The Callery pear (perhaps you know it as a Bradford pear) came to the US as a gift from Asia early in the last century, and after commercial cultivars were introduced by the USDA in the early 1960's, it was quickly adopted all over America as the perfect landscape tree. Fast growing, nicely shaped, lovely white blossoms in early spring, masses of green leaves in summer and spectacular fall color; there was almost no concern about its invasive nature since the cultivars did not produce viable seeds.
You met the European starling (a gift from Europe) in an earlier post. It loves the fruit of the Bradford pear, and the pear produces fruit in incredible abundance. Unfortunately, over time, the various cultivars of the Callery pear have become so commonly planted they've managed to cross-pollinate and bear fruit with viable seeds. The root stock used for grafting various cultivars is often from a different seed-bearing genotype as well. When the roots then produce flower-bearing shoots, they can fertilize the blossoms of the grafted cultivar, yielding fruit with fertile seeds.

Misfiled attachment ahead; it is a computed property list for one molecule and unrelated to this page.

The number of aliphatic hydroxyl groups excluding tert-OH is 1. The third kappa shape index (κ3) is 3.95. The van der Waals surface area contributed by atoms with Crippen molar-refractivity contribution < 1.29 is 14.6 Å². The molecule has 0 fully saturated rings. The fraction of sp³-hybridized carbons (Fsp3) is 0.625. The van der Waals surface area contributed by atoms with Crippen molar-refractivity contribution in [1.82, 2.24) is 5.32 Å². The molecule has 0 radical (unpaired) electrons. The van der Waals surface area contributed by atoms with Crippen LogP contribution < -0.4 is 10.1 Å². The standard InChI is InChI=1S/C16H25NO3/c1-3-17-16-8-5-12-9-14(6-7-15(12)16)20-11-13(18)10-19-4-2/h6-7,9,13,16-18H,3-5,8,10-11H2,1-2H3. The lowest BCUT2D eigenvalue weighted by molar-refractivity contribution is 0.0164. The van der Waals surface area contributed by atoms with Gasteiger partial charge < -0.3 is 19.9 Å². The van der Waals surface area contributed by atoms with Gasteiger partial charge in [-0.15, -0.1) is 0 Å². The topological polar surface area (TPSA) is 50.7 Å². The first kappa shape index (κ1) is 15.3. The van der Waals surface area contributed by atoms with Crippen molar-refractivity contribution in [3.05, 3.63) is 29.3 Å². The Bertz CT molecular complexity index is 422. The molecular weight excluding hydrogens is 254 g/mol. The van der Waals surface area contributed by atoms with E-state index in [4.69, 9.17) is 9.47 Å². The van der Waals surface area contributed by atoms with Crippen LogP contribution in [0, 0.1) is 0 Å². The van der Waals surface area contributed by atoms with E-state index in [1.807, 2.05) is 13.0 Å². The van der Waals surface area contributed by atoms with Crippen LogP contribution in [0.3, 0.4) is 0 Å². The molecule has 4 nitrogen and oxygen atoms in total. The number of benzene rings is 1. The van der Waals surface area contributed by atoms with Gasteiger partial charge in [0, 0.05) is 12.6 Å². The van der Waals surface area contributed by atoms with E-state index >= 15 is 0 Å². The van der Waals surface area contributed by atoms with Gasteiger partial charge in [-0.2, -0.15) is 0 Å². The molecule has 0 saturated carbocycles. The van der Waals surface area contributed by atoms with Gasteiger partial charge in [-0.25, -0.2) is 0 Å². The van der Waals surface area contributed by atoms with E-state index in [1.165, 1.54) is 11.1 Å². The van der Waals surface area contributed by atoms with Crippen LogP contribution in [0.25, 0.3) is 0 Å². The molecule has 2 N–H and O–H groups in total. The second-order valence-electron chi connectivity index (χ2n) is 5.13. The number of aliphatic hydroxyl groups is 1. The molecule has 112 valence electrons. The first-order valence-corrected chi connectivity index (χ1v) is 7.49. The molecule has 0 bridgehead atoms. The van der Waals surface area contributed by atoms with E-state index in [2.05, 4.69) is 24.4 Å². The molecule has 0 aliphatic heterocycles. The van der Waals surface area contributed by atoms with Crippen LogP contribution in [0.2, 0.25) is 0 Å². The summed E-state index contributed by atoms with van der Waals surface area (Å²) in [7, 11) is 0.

When the non-native starling feasts on the thousands of frost-softened fruit of the non-native Callery pear, the now-viable seeds are often deposited on fertile ground, creating thickets of pears which out-compete and stifle many native plants. Starlings flock to these fruit-filled thickets, ...
and the "gifts" just keep on giving.